Howe: Ferentz Not Obligated

Iowa coach Kirk Ferentz was prepared for questions regarding Penn State scandal at his weekly press conference on Tuesday. He handled it well but chances are good they won't go away.

Iowa CITY, Iowa - Kirk Ferentz knew the question was coming. The Iowa coach long has expressed his admiration for the Penn State football program and its legendary coach Joe Paterno. Many Iowa fans have wondered throughout Ferentz's 13 years at their school if he would eventually leave to take over the Nittany Lions from an idol.

With the scandal surrounding Paterno and Penn State, it was bound to come up in Ferentz's weekly meeting with the media on Tuesday. He was prepared.

Ferentz brings notes with him to the press conference each week. They carry his bullet points.

The yellow sticky note this week displayed his response for questions regarding the Penn State situation. He looked down on paper as the first inquiry was asked of him on Tuesday .

"The only thing I can really say is what can anyone say right now," Ferentz said with furrowed brow and feeling.

With that well-thought out statement, the questions turned to football and this week's battle for first place with Michigan State. Tough to ask a follow up.

Ferentz isn't the only one who grew up idolizing Penn State and Paterno. There are plenty of them struggling to come to terms with for this horrific development on a Big Ten campus.

This also hits very close to home for Ferentz.

Ferentz's wife, Mary, has a brother, Kevin Hart, who was a linebacker who lettered for the Nittany Lions in 1976. Ferentz's father-in-law, Gerry Hart, played football with Joe Paterno at Brooklyn Prep, and a nephew, quarterback Mike Hart, played for the Nittany Lions recently.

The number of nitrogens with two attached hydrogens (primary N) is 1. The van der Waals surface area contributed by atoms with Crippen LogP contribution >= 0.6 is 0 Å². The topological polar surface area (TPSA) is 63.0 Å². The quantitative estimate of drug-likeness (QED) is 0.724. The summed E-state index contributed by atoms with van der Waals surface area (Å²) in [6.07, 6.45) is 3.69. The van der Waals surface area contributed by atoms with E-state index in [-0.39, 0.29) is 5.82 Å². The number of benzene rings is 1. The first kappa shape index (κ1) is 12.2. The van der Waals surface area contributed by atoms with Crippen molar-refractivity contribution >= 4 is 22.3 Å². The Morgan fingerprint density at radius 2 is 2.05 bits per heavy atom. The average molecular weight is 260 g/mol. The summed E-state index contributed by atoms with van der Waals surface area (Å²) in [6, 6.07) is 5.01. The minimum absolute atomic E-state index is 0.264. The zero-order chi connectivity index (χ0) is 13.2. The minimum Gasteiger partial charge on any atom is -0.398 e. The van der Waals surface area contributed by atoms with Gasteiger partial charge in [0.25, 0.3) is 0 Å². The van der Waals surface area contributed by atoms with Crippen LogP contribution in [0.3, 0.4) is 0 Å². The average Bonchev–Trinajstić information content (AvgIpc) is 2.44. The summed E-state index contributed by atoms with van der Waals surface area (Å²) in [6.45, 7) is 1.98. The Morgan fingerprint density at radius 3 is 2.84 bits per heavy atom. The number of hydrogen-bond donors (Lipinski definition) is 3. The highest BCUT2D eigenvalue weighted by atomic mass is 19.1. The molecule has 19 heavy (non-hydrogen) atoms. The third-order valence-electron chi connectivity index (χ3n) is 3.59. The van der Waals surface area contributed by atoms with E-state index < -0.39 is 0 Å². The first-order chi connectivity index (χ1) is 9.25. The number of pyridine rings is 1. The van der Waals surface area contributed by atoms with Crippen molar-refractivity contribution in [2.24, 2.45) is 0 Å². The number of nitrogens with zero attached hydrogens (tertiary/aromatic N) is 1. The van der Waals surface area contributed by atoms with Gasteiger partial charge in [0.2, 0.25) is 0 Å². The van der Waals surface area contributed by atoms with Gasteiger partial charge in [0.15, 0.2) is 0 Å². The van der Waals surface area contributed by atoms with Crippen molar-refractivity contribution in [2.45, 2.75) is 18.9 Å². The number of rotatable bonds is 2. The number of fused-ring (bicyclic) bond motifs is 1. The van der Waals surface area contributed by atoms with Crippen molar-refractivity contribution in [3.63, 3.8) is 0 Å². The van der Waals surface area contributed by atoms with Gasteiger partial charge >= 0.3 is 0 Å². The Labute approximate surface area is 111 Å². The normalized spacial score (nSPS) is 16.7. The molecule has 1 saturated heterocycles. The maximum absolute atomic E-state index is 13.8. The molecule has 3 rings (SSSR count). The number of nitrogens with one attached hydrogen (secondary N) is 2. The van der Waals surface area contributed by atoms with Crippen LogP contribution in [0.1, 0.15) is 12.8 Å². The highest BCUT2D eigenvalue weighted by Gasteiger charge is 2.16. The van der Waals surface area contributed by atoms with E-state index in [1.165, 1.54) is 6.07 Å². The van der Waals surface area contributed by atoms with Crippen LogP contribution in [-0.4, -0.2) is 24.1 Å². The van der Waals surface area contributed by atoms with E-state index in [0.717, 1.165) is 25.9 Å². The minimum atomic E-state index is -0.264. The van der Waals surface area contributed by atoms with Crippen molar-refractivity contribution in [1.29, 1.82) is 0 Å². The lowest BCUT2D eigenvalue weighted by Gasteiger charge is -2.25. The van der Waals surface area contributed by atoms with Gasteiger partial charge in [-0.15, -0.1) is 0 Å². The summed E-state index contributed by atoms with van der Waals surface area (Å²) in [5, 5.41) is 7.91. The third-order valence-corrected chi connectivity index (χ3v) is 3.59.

The Iowa coach was asked again later in his press conference to comment on the Penn State case.

Q: Ten years down the road when you are asked about Paterno, what will you say?

Ferentz: Come see me in 10 years.

Q: If they ask you now?

Ferentz: I am just thinking about Michigan State. I don't know what anyone can say right at this moment.

Q: What is his legacy?

Ferentz: Right now I don't know what anyone can say.

Ferentz's stance makes sense. As he said, he has a responsibility to his players to prepare them for Michigan State. He wanted to keep the focus around his program on an important game.

Who knows how much attention Ferentz has payed to this story? Maybe he had not yet developed his scattered thoughts into a coherent opinion with his busy schedule at this time of year.

Reporters were within their rights to ask him about it on Tuesday. Ferentz has spoken on many occasions about this Penn State roots. He wanted to play there.

Ferentz shouldn't, in any way, be obligated to publicly speak on the mess in State College, however. It's not his cross to bear.

It is unlikely Ferentz has heard the Penn State questions for the last time. If published reports hold true, Paterno is on his way out as Nittany Lions coach.

Ferentz's name surely will be thrown out as a possible Paterno replacement. He's the type of high character person for which Penn State should search.

Whether or not he's interested in them or vice versa, Ferentz will be a candidate in the minds of college football journalists and fans, particularly at PSU and Iowa. He'll need to continue to do his best PR work if he wants to keep it from being a distraction for his football team.


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